Just going to put this out there #FWIW: If only Black and Latina women were getting abortions, would the GOP guys be trying to rule women’s bodies?
The answer is no.
What they want is age-old. The Catholic Church rules this way for the same reason.
They want white women to repopulate a diminishing white population – by force and by law if necessary.
White people are inexorably headed to minority status in the United States.
Even if white people remained the majority, there is no evidence that voters would tolerate racist legislation.
A few things are for sure, though. Women constitute the majority of the electorate, and we don’t care much for white men making decisions about women’s health care.
When they banish funding for Planned Parenthood, they block necessary health care for women and men: testing for STDs and cancer – blocked. Birth control – also blocked.
You balding, white-haired men do not represent women or our best interests in any way. You just want white women to pop out as many babies as possible to sustain a demographic majority in this country. What a poorly considered agenda!
Repopulation by birth rate is a cruel and shoddy agenda. Women are not baby machines.
Posted in Uncategorized, Women's Health, Women's Issues, Women's rights | Tagged GOP, healthcare, Planned Parenthood, Women's Heath Care, women's issues | Leave a Comment »
This is a must see! Happy Women’s History Month! Happy (belated) birthday wishes to Dame Vera Lynn! Thank you for your service. She’s 100!
She brought the troops through the worst times in a war almost none of us remember except through song, movies, history books. She served. She opted for her grandmother’s Irish name because she thought it sounded better than the Welsh name.
Sir Paul chimes in several times. I think he remembers her as I do: as an institution and national treasure. I guess we both remember her songs when we were kids. I was only four when my parents had to turn off the radio when “Faraway Places” came on. I cried. I still do, and I may never know why. The war was over years before and I was a little kid. But I cried.
Her song grabbed my heart. I should explain. My uncle was in the Merchant Marine. He docked in Brooklyn and Bremerhaven and passed through London. He brought back great cheese, toys from the German docks, and music.
Posted in Women in History, Women in War, Women's History Month | Tagged Dame Vera Lynn, Vera Lynn, Women's History, World War II | Leave a Comment »
Hillary Clinton delivered the closing keynote speech to the Professional Business Women of California yesterday. In her remarks, she stepped up to defend Congresswoman Maxine Waters, whom Bill O’Reilly had insulted, and journalist April Ryan, whom Sean Spicer insulted in yesterday’s press briefing.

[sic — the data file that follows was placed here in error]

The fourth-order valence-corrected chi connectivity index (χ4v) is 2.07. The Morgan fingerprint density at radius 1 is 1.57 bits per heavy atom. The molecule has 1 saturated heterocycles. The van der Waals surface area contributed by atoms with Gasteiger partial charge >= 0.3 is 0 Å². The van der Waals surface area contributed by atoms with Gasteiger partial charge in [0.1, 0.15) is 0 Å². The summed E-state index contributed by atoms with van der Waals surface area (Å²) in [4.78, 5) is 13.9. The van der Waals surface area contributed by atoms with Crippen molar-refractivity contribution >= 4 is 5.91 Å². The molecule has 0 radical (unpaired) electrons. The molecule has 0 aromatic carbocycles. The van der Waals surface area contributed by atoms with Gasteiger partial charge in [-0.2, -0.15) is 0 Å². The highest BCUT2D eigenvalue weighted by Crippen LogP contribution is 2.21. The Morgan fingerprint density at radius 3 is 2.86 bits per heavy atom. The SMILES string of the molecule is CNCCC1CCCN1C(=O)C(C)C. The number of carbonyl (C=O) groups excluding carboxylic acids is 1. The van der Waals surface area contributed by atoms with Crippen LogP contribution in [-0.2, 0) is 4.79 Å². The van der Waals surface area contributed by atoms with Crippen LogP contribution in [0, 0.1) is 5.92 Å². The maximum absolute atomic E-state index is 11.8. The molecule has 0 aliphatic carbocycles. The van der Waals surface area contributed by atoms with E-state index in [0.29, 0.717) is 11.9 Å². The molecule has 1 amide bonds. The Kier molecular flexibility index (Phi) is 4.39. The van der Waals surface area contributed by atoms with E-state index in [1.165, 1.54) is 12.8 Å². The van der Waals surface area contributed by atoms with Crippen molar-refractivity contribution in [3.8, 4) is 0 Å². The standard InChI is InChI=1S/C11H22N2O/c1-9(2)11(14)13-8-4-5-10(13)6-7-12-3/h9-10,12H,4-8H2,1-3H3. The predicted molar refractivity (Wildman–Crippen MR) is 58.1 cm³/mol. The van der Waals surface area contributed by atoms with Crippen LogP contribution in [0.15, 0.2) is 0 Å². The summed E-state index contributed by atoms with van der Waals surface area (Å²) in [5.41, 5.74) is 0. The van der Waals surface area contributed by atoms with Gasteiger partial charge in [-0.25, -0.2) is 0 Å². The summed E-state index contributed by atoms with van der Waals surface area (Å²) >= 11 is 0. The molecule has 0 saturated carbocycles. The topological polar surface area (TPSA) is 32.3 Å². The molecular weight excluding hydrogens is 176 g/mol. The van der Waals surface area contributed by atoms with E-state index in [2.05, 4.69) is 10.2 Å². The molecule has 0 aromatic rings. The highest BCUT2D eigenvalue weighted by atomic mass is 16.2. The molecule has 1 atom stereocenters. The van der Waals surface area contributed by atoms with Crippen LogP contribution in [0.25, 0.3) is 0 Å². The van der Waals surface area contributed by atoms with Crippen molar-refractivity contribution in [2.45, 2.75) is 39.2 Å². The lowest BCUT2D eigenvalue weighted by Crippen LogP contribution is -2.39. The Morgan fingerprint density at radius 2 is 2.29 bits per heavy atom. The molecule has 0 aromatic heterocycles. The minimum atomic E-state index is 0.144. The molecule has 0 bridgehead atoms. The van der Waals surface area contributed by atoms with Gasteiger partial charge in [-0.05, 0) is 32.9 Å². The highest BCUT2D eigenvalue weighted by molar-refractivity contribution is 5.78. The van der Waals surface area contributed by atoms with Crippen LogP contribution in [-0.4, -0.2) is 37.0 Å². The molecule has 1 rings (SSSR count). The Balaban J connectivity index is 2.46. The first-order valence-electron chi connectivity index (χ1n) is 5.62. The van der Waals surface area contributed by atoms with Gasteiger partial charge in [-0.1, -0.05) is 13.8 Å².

Interesting that he said it’s a full five-day week of press briefings. This administration is briefing-shy. The State Department is not offering daily briefings, either.
Full Remarks and Q & A here:
Transcript from Time.
Hello! Thank you, thank you all so much. It is great to be back in San Francisco, a place that has a big big spot in my heart and to be able to speak with all of you this afternoon.
Please be seated and you can jump up and down its been a wonderful but long day I hear.
I want to thank Anne not just for her kind introduction but…
View original post 3,086 more words
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From today’s New York Times.
ON THIS DAY
On March 4, 1933, the start of President Roosevelt’s first administration brought with it the first woman to serve in the cabinet: Labor Secretary Frances Perkins.
Read more >>>>
Posted in women in government, Women Leaders, Women's History Month | Tagged Frances Perkins, Women's History | Leave a Comment »
We are bloody but unbowed. Yesterday, after massive efforts of letter writing, phone calling, emailing, and petition signing, Betsy DeVos was confirmed as Secretary of Education by an historic tie-breaking vote by VP and Senate President Mike Pence.
Not long afterward, the effort to confirm Jeff Sessions, noted bigot, as Attorney General ran into an effort by Elizabeth Warren (D-MA) to read a letter penned in 1986 by Coretta Scott King in opposition to Sessions being appointed a federal district judge in Alabama.
We see how this is going.
Here are the Twitter hashtags.
“Silencing Elizabeth Warren”
Here is the exchange on the Senate floor.
The swamp gases in DC are toxic.
Stay battle-ready. This is just the beginning.
Thank you, Liz!
Here is the letter.
My Senator, Cory Booker.
From Hillary Clinton: